Proving or disproving his allegations will be an uncertain thing. One thing that is certain is that people will claim he is nothing more than a disgruntled employee with an agenda. I don’t think so. Because once I was also there.
Who is Ray Maxwell?
Raymond Maxwell was Deputy Assistant Secretary of State for Near Eastern Affairs, covering Libya. Soon after Ambassador Chris Stevens and others were killed in Benghazi, Maxwell says he participated in a secret Sunday session where Clinton aides Cheryl Mills and Jake Sullivan oversaw a document review with the aim to “pull out anything that might put anybody in the front office or the seventh floor in a bad light” (“Seventh floor” is slang for the Secretary of State.)
As the House Select Committee on Benghazi held its first hearing Wednesday, the focus was on the Secretary of State’s role in securing American embassies and consulates abroad. Maxwell did not testify, and may or may not be eventually called to speak publicly to the Committee, but his allegations loom in the background.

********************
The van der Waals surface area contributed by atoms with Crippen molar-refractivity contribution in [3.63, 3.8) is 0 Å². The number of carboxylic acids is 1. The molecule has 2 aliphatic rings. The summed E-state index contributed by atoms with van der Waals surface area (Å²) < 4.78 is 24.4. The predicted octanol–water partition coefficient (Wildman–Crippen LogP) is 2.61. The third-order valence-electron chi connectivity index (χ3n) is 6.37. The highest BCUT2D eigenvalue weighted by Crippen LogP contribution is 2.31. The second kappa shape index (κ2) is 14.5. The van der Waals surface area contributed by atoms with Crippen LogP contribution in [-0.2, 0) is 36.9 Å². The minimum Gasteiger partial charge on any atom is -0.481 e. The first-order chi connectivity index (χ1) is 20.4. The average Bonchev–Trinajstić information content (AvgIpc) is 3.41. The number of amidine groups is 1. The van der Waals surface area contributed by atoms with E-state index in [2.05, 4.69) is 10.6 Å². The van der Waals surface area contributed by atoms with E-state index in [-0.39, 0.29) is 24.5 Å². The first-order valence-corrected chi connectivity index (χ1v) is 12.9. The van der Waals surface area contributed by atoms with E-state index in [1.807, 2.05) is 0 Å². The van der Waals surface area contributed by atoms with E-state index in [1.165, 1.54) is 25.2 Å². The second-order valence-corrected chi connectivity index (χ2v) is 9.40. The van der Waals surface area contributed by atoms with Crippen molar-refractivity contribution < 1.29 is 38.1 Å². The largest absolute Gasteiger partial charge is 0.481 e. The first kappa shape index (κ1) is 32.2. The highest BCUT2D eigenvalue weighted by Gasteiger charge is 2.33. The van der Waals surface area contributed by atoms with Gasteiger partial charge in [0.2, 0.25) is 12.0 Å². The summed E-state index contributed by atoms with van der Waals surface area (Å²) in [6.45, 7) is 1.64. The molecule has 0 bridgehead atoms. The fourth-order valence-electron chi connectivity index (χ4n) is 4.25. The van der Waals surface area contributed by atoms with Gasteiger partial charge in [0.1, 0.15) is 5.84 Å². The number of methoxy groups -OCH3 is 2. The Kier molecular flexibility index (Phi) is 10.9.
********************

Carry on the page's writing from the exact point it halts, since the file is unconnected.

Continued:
I’ve met Maxwell, talked with him, though he did not confide in me. When you join State, you serve whomever is in the White House and like me, Maxwell worked Reagan through Obama. “For any Foreign Service Officer, being at work is the essence of everything,” Maxwell told a reporter after he was ultimately pushed into an early retirement following State’s internal review of the Benghazi debacle. In 2013, Maxwell spoke to the House Foreign Affairs Committee and the House Oversight Committee, and kept quiet about the bombshell information. Maxwell impresses as a State Department archetype, dedicated to the insular institution, apolitical to the point of frustration to an outsider, but shocked when he found his loyalty was not returned.